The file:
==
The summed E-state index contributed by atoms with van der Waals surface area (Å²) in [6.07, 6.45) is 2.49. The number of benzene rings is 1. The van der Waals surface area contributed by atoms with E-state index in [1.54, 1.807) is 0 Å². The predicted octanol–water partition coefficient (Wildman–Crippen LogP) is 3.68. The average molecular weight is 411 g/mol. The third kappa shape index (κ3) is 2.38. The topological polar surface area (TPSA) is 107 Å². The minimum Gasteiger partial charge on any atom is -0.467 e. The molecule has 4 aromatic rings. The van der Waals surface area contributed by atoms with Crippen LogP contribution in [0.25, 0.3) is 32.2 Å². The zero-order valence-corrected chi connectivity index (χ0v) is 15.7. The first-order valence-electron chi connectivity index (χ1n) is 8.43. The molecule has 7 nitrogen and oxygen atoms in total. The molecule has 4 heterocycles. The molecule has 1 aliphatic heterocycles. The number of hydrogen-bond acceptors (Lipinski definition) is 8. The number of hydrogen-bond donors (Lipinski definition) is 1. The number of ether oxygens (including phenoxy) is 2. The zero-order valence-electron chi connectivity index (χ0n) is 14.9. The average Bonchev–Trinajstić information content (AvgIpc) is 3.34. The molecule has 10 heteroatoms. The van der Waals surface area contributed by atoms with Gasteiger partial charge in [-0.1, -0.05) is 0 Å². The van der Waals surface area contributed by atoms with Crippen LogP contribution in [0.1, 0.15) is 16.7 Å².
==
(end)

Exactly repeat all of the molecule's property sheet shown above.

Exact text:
The summed E-state index contributed by atoms with van der Waals surface area (Å²) in [6.07, 6.45) is 2.49. The number of benzene rings is 1. The van der Waals surface area contributed by atoms with E-state index in [1.54, 1.807) is 0 Å². The predicted octanol–water partition coefficient (Wildman–Crippen LogP) is 3.68. The average molecular weight is 411 g/mol. The third kappa shape index (κ3) is 2.38. The topological polar surface area (TPSA) is 107 Å². The minimum Gasteiger partial charge on any atom is -0.467 e. The molecule has 4 aromatic rings. The van der Waals surface area contributed by atoms with Crippen LogP contribution in [0.25, 0.3) is 32.2 Å². The zero-order valence-corrected chi connectivity index (χ0v) is 15.7. The first-order valence-electron chi connectivity index (χ1n) is 8.43. The molecule has 7 nitrogen and oxygen atoms in total. The molecule has 4 heterocycles. The molecule has 1 aliphatic heterocycles. The number of hydrogen-bond acceptors (Lipinski definition) is 8. The number of hydrogen-bond donors (Lipinski definition) is 1. The number of ether oxygens (including phenoxy) is 2. The zero-order valence-electron chi connectivity index (χ0n) is 14.9. The average Bonchev–Trinajstić information content (AvgIpc) is 3.34. The molecule has 10 heteroatoms. The van der Waals surface area contributed by atoms with Gasteiger partial charge in [-0.1, -0.05) is 0 Å². The van der Waals surface area contributed by atoms with Crippen LogP contribution in [0.1, 0.15) is 16.7 Å².